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« lic prayer, he omitted all.”. And then he procedes to account for it.?. ." - But these particulars, wherever the Doctor got them, must have come from persons who had no more honest business in John Milton's closet than Dr. Johnson himself, who never came there, nor can possibly know what was done, or what was omitted in it. If “his studies and “ meditations were an habitual prayer,” what occasion had he for a stated hour, which, being a circumstance in the visible worship of a private man, may as soon be a token of pharisaical ostentation or popith superstition as of cordial piety!" | Nor perhaps would Milton have accepted of Dr. Johnson's apology for his ômission of family worship, or have ac
[ ] knowledged it to be a fault. Milton perhaps might think it sufficient to teach his family to pray for themselves; every one as he or she should know the plague of bis or her own heart. Milton had doubtless known, by experience, how incongruous it was to trust his own prayers to the mouth of another man; and he might think it equally improper in him to dictate to the individuals of his family, prayers unsuitable, for aught he could know without auricular confeffion, to their several cases,
All this however is mere speculation on one side and the other. We learn from a tale of Richardson's, that one of his family at least attended public wor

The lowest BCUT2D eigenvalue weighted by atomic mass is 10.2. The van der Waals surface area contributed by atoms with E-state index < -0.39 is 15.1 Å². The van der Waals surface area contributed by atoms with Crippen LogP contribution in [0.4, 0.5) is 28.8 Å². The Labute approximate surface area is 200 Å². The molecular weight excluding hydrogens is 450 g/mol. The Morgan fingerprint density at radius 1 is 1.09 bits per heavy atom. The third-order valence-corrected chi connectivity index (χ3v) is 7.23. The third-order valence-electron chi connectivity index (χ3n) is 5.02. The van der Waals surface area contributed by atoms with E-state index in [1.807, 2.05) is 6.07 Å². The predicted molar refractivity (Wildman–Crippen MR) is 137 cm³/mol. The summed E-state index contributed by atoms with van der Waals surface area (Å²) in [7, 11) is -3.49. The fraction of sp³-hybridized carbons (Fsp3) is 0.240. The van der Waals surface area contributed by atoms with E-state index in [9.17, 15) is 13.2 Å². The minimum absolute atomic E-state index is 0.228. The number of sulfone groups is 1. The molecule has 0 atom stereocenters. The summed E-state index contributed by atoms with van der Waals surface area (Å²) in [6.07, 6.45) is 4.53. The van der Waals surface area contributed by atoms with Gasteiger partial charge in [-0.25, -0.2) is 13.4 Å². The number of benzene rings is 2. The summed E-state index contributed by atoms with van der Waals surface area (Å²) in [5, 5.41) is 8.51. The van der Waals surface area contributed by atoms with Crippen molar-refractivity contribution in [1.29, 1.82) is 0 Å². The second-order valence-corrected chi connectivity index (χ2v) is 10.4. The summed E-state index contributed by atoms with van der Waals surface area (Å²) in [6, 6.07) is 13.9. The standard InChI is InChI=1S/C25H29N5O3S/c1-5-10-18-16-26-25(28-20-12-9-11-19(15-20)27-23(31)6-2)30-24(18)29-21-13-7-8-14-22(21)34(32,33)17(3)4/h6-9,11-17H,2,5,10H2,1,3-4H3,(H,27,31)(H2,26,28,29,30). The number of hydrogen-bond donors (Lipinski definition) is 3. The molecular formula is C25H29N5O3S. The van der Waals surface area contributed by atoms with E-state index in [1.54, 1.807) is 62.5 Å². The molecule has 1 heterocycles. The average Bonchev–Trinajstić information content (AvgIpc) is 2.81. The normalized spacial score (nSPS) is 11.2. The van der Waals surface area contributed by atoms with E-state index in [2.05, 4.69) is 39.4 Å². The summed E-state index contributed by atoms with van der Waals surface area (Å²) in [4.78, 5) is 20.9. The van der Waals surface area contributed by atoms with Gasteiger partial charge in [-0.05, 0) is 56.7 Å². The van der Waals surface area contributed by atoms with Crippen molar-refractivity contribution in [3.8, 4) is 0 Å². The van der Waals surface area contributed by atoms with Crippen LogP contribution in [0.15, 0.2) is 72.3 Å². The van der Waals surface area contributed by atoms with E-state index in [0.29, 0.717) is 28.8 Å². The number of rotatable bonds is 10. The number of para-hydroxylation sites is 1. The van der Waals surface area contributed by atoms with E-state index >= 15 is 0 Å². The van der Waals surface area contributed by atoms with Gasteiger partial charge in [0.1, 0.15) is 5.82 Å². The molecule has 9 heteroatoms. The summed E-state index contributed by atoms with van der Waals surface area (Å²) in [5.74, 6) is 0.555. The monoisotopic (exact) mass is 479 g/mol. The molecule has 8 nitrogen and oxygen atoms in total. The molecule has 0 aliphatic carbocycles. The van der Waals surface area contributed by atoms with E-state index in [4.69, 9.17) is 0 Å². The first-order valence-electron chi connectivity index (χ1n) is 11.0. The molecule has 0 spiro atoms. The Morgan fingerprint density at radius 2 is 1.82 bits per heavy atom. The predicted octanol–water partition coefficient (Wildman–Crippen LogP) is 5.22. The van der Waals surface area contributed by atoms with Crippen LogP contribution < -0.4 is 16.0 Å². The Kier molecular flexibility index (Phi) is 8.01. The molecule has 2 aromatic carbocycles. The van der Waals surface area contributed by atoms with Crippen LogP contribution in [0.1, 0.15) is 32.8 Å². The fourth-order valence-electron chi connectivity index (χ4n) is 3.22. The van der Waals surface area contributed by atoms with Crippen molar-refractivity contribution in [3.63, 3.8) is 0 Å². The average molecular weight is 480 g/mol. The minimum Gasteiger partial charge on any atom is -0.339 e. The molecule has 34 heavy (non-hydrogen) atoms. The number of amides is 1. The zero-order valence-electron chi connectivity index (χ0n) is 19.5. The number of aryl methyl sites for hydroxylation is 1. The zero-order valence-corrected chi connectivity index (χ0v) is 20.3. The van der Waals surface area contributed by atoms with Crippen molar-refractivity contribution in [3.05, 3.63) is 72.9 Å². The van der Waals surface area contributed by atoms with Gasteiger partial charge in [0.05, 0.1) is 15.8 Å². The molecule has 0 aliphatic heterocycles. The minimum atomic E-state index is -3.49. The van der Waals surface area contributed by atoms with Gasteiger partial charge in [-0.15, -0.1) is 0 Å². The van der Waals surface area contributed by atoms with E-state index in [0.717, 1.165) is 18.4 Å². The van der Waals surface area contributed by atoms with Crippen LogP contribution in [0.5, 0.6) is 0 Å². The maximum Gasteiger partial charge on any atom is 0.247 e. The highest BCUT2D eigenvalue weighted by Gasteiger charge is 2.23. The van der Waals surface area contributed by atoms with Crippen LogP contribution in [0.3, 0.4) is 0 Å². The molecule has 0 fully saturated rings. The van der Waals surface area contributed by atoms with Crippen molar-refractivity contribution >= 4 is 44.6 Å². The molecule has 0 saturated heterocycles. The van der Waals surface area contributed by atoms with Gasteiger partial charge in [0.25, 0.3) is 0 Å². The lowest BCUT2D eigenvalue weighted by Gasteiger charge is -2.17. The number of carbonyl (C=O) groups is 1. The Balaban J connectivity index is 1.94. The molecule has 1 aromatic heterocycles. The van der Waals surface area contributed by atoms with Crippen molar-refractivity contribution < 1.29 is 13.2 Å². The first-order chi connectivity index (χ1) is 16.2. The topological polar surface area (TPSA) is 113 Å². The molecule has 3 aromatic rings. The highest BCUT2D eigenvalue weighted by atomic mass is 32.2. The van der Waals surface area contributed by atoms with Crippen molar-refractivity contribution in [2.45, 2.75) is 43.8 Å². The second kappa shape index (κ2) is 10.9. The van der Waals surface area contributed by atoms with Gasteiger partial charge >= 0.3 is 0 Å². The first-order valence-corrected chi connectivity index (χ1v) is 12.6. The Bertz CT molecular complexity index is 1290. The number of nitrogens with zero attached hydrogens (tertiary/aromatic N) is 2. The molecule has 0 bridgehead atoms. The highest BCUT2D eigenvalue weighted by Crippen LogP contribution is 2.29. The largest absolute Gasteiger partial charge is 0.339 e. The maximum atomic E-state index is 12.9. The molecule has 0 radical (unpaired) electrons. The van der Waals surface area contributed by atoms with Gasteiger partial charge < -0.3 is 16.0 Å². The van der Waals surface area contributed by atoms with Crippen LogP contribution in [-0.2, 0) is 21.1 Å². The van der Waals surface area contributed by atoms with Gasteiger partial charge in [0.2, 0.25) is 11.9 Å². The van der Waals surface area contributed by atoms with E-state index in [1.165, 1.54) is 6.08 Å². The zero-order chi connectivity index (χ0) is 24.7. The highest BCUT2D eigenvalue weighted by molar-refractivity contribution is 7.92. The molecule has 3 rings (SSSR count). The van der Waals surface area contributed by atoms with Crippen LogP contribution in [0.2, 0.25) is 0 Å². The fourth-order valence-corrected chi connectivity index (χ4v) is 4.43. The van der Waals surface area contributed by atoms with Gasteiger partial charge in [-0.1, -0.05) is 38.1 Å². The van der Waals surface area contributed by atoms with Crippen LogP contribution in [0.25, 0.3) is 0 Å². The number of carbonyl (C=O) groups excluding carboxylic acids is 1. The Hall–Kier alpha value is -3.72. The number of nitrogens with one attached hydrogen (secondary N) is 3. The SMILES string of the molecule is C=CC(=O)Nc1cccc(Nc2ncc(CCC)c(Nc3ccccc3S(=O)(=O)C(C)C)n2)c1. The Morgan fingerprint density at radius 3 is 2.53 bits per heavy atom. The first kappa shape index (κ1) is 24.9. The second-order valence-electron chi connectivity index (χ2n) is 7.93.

fhip; and more of them might, for any thing the Doctor knows to the contrary.
The Doctor next attacks Milton's political character. .. -.“ His political notions were those of * an acrimonious and surly republican.” · When an honest man has occasion to characterise his enemy, particularly in matters of opinion, he should keep a strict watch over himself, that his prejudices do not transport him to imputations which are either false, or may be retorted upon himself. is · The world would have given Dr.Johnson credit for his inveterate hatred of republican notions, without his qualifying them with the epithets of acrimoHious and furly, as exhibited by Milton, whose defenders might, with equal juftice at least, call him an acrimonious and surly Royalit.
But was Dr. Johnson's quarrel with Milton's notions merely that they were republican, that is to say, notions adverse to kingly government? Hath he always revered kings as such, kings de foto, or kings only so and so qualified ?
We confess ourselves to be of that class of men who are willing to receive instruction from all quarters; and the news-paper of the day being just brought in, we learn, from an extract in it from
Dr. Johnson's Life of Smith, that Gilbert Ý Walmsley was a Whig with all the virulence and malevolence of his party, and
that the Doctor was of different notions and opinions *.
But we are well informed, that Mr. Walmsley was no republican, but strongly attached in principle to the succession of the House of Hanover. If for this attachment he was, in Dr. Johnson's esteem, a virulent and malevolent Whig, we should be glad to know what precise. ly are those notions and opinions wherein he differed from his friend Walmsley? Perhaps at the bottom the grudge is no more than that neither Milton nor WalmNey would allow Dr. Johnson to chuse a King for them.
“ It is not known,” says the Doctor, " that Milton gave any better reason . * St. James's Chronicle, July 31, 1779.